Insurance industry losses from catastrophes in the U.S. hit $2.2 billion during the first-quarter of 2015 from eight events, slightly below the ten-year average of $2.5 billion and just above the ten-year average of 6.7 events, according to Property Claim Services (PCS).
PCS has released its latest catastrophe report, titled “Above and Below Average: PCS Q1 2015 Catastrophe Review,” which once again highlights just how unpredictable the first-quarter can be regarding insured catastrophe losses.
The report notes eight PCS-designated events occurred during the first three months of the year across the U.S. impacting 24 states, while Canada, for the fourth consecutive year witnessed zero PCS-designated catastrophe events during Q1.
The chart above, provided by PCS shows that Q1 insured catastrophe losses were very similar to that of 2011 and 2014, significantly higher than in 2006 and 2007 and, someway below the totals seen in the first-quarters of 2008, 2009 and 2012.
Couple this with the sporadic line that represents the number of catastrophe events during Q1 2015 and previous years, “shows the unpredictability of first-quarter activity, in which winter storm, hail, and wind events can cause significant losses,” explains PCS.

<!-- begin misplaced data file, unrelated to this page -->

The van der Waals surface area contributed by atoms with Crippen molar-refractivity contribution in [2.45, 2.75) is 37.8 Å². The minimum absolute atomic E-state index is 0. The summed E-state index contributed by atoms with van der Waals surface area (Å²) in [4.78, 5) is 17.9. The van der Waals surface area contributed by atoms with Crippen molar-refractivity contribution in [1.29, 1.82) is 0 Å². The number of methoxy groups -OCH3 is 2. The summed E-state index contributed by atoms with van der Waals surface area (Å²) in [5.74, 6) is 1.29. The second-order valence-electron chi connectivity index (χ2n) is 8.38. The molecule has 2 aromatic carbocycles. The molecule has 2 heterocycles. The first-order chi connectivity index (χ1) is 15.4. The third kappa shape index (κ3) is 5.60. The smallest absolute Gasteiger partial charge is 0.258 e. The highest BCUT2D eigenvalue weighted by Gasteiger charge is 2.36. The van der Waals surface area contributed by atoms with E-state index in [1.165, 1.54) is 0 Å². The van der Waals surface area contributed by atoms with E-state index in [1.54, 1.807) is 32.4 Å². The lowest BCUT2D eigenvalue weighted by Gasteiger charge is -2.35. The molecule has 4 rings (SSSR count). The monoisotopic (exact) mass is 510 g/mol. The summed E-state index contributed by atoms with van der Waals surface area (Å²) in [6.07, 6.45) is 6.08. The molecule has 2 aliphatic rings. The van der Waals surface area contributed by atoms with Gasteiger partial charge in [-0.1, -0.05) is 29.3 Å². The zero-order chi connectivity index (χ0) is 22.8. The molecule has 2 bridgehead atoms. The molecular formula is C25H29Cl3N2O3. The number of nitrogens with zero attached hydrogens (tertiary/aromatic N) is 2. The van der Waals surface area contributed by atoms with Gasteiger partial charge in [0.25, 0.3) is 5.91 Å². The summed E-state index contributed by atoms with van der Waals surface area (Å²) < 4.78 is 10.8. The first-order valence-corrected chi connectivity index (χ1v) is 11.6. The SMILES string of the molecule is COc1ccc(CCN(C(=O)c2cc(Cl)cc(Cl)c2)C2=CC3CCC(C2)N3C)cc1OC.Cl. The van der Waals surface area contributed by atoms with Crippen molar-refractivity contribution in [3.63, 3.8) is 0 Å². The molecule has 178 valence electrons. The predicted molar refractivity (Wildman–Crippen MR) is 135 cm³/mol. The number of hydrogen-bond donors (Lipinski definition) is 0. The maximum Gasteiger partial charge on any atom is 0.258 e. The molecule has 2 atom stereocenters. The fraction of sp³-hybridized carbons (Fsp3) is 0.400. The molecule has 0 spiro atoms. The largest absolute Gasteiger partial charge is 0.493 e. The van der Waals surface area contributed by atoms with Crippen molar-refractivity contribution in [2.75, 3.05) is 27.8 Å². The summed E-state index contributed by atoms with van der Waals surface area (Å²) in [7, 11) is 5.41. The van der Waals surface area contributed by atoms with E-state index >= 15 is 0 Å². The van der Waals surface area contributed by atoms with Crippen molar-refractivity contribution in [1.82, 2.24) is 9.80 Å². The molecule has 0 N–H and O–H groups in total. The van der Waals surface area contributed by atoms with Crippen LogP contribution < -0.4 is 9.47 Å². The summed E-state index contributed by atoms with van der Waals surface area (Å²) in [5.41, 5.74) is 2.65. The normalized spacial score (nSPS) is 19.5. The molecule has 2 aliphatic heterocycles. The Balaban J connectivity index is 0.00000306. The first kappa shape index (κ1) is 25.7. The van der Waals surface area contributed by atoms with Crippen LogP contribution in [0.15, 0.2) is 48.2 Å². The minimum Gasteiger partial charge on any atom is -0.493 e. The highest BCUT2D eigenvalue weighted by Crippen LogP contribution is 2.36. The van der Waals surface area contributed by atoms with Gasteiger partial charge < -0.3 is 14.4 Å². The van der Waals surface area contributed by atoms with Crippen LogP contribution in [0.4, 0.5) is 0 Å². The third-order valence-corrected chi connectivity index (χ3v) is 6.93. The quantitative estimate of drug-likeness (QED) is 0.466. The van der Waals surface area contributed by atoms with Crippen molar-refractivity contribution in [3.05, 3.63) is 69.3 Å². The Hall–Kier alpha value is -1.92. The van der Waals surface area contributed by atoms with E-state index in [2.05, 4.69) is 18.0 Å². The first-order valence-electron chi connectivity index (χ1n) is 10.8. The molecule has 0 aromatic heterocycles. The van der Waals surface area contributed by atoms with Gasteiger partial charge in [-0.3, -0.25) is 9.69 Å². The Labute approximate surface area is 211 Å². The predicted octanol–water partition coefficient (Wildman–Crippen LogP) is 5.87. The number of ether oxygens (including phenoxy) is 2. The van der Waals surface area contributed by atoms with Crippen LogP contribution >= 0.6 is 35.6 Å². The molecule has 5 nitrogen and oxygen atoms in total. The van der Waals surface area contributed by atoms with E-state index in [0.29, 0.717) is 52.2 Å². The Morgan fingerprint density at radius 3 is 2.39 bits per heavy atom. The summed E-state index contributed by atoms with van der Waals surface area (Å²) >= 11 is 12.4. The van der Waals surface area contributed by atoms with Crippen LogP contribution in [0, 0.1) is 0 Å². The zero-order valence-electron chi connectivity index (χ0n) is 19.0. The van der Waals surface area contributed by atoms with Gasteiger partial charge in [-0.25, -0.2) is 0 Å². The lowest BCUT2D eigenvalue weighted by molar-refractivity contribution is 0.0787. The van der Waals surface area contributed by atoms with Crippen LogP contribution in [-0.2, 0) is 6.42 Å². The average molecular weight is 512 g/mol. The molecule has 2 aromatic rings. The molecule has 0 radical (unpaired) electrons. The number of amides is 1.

In terms of catastrophe frequency the first-quarter of 2015 has seen an above average number of events designated by PCS. The brutal nature of the U.S. northeast winter was a contributor to this, as the different spells of freezing weather and winter storms made up a number of specific events in 2015.
In fact, Q1 2015 PCS-designated insured catastrophe loss data is very similar to the previous year, as we reported at the time here on Artemis. The first-quarter of 2014 witnessed 6 events totalling $2.2 billion of damages, with the bulk of the costs coming from the polar vortex that impacted 17 U.S. states, resulting in damages of beyond $1.5 billion.
In Q1 2015 however, the costliest event took place in Massachusetts, as record levels of snow caused insured losses of almost $600 million, while New York faced the second highest insured loss total, of $370 million.
In comparison, PCS notes that during the first-quarter of 2014 Georgia was dealt the costliest event, totalling $318 million.
The chart below lists the ten most catastrophe-affected U.S. states in terms of resulting insured losses.
Broken down by category, PCS states that as with last year, personal losses accounted for the bulk of first-quarter activity, at 79% or $1.8 billion. While commercial losses made up 20% and vehicle losses just 1%.
PCS said; “First-quarter activity tends to account for a small portion of U.S. and Canadian catastrophe losses. The second quarter, already upon us, brings with it the start of hurricane season, the annual gauntlet that can pose the greatest threat to catastrophe team contingency plans.”
You can download a full copy of PCS’ Q1 2015 Catastrophe Review.
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